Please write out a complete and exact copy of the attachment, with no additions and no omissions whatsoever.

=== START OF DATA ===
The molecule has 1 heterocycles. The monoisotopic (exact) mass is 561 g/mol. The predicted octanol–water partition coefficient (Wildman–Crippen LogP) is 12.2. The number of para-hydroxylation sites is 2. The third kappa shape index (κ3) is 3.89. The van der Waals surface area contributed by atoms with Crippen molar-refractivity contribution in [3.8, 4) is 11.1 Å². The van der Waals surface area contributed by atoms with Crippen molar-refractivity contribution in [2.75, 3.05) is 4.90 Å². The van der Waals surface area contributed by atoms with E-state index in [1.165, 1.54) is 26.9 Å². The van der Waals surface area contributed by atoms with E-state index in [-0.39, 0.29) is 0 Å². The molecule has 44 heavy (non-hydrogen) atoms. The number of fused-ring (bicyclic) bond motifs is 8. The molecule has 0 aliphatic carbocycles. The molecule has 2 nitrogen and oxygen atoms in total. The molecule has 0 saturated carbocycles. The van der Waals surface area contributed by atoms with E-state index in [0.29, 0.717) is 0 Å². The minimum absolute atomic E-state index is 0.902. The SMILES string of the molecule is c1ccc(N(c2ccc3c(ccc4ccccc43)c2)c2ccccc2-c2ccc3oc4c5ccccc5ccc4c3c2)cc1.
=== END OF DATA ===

The molecule has 1 heterocycles. The monoisotopic (exact) mass is 561 g/mol. The predicted octanol–water partition coefficient (Wildman–Crippen LogP) is 12.2. The number of para-hydroxylation sites is 2. The third kappa shape index (κ3) is 3.89. The van der Waals surface area contributed by atoms with Crippen molar-refractivity contribution in [3.8, 4) is 11.1 Å². The van der Waals surface area contributed by atoms with Crippen molar-refractivity contribution in [2.75, 3.05) is 4.90 Å². The van der Waals surface area contributed by atoms with E-state index in [1.165, 1.54) is 26.9 Å². The van der Waals surface area contributed by atoms with E-state index in [-0.39, 0.29) is 0 Å². The molecule has 44 heavy (non-hydrogen) atoms. The number of fused-ring (bicyclic) bond motifs is 8. The molecule has 0 aliphatic carbocycles. The molecule has 2 nitrogen and oxygen atoms in total. The molecule has 0 saturated carbocycles. The van der Waals surface area contributed by atoms with E-state index in [0.29, 0.717) is 0 Å². The minimum absolute atomic E-state index is 0.902. The SMILES string of the molecule is c1ccc(N(c2ccc3c(ccc4ccccc43)c2)c2ccccc2-c2ccc3oc4c5ccccc5ccc4c3c2)cc1.